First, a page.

Missing US woman found on ‘The Bachelor’

Missing US woman found on 'The Bachelor'
Missing US woman found on 'The Bachelor'
Missing US woman found on 'The Bachelor'
Missing US woman found on ‘The Bachelor’

A woman who was reported missing in Humbolt County, California was actually just on ‘The Bachelor’ .

Rebekah Martinez, 22, has been seen weekly on television screens since Jan. 1 when the season debuted, and yet had also simultaneously been registered as a missing person in California’s Humboldt County. That is, until astute viewers and the local newspaper helped set the record straight on Thursday.

On Nov. 18, Martinez’s mother called the Humboldt County Sheriff’s Office to file a missing person’s report, saying she had not heard from her daughter for a week, reports The North Coast Journal.

A sheriff’s spokesperson told the newspaper that Martinez told her mother she was going to Humboldt County to work on a marijuana farm.

After trying to get ahold of Martinez and following up on leads, police asked Martinez’s mother on Dec. 12 whether she had made contact with her daughter, reports People Magazine. The mother, who has not been identified, said that she did in fact hear from her on Nov. 18 after reporting her missing. And yet she was never removed from the missing persons list. Per procedure, police asked for Martinez to contact the investigator directly, the magazine reports. That didn’t happen.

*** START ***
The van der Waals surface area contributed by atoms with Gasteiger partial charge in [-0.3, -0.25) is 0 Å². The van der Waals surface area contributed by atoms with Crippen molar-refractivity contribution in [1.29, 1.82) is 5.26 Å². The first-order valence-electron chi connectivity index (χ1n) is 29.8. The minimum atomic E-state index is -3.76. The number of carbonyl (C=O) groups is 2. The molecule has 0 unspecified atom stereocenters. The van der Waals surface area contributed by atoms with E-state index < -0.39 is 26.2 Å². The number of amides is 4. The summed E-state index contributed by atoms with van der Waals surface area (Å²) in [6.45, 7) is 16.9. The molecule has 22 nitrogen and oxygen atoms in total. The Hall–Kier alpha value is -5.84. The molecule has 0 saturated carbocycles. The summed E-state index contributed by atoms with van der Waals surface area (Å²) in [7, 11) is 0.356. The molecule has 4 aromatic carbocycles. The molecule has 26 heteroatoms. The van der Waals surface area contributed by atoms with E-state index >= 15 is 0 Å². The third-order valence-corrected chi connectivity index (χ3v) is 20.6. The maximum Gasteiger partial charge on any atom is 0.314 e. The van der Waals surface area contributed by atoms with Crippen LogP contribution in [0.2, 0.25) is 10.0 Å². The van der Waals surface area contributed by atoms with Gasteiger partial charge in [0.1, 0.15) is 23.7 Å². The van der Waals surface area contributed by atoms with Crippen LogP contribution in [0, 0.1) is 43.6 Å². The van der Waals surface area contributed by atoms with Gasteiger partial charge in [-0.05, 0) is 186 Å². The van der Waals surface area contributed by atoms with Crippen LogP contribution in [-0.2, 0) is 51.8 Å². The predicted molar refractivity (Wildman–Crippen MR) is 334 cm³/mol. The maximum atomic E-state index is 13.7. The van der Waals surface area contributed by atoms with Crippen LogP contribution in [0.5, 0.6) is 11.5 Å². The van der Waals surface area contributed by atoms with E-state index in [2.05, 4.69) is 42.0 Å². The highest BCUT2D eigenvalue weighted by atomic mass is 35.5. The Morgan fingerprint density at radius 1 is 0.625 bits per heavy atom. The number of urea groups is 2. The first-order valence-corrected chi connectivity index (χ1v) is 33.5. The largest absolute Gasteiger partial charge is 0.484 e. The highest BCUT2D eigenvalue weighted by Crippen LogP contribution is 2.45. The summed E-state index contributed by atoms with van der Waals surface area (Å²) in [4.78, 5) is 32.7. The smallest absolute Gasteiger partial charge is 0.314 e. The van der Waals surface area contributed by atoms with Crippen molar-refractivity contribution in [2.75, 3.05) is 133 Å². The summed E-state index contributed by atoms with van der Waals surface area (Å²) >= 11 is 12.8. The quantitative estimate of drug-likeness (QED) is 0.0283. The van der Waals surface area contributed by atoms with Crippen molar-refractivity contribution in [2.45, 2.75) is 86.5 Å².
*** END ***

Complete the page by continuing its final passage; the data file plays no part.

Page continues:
Martinez posted on Instagram on Sept. 17 — presumably around the time filming began for the 22nd season of the show — that she was giving up her “phone and social media for the next several weeks, so if you need to contact me, welll… tough luck!”

But far from flying under the radar, she resumed activity on social media in November, four days after her mother reported her missing and has continued posting regularly.

Yet on Thursday, Humboldt County’s The North Coast Journal published a cover story featuring Martinez, headlined, “The Humboldt 35” exploring why the county has California’s highest rate of reported missing persons.

After the newspaper posted the article to Facebook, readers pointed out that not only was Martinez not missing, she was a burgeoning reality television star, known as Bekah M., currently among the top 10 contestants whittled down from the original two dozen.

After the Journal contacted the Sheriff’s office with the news, a deputy managed to get in touch with Martinez. The deputy said in an email, according to the newspaper, “I just got off the phone with Rebekah. She is in fact the same person. She has been removed from (the Missing and Unidentified Persons Unit).”

The Humboldt 35 is now down to 33 after at least one other person was surprised to read he was officially missing. He called the newspaper to say he was alive and well and still living in the county with a roommate.

In California, a missing person is simply “someone whose whereabouts is unknown to the reporting party,” as the state’s Office of the Attorney General explains. “There is NO waiting period for reporting a person missing. All California police and sheriffs’ departments must accept any report, including a report by telephone, of a missing person.”

While Martinez has not explained the confusion directly, she did address it lightheartedly on Friday, tweeting, “honestly the scariest thing about this story is that my efforts to conceal The Worst Drivers License Photo Of All Time have been thwarted.”

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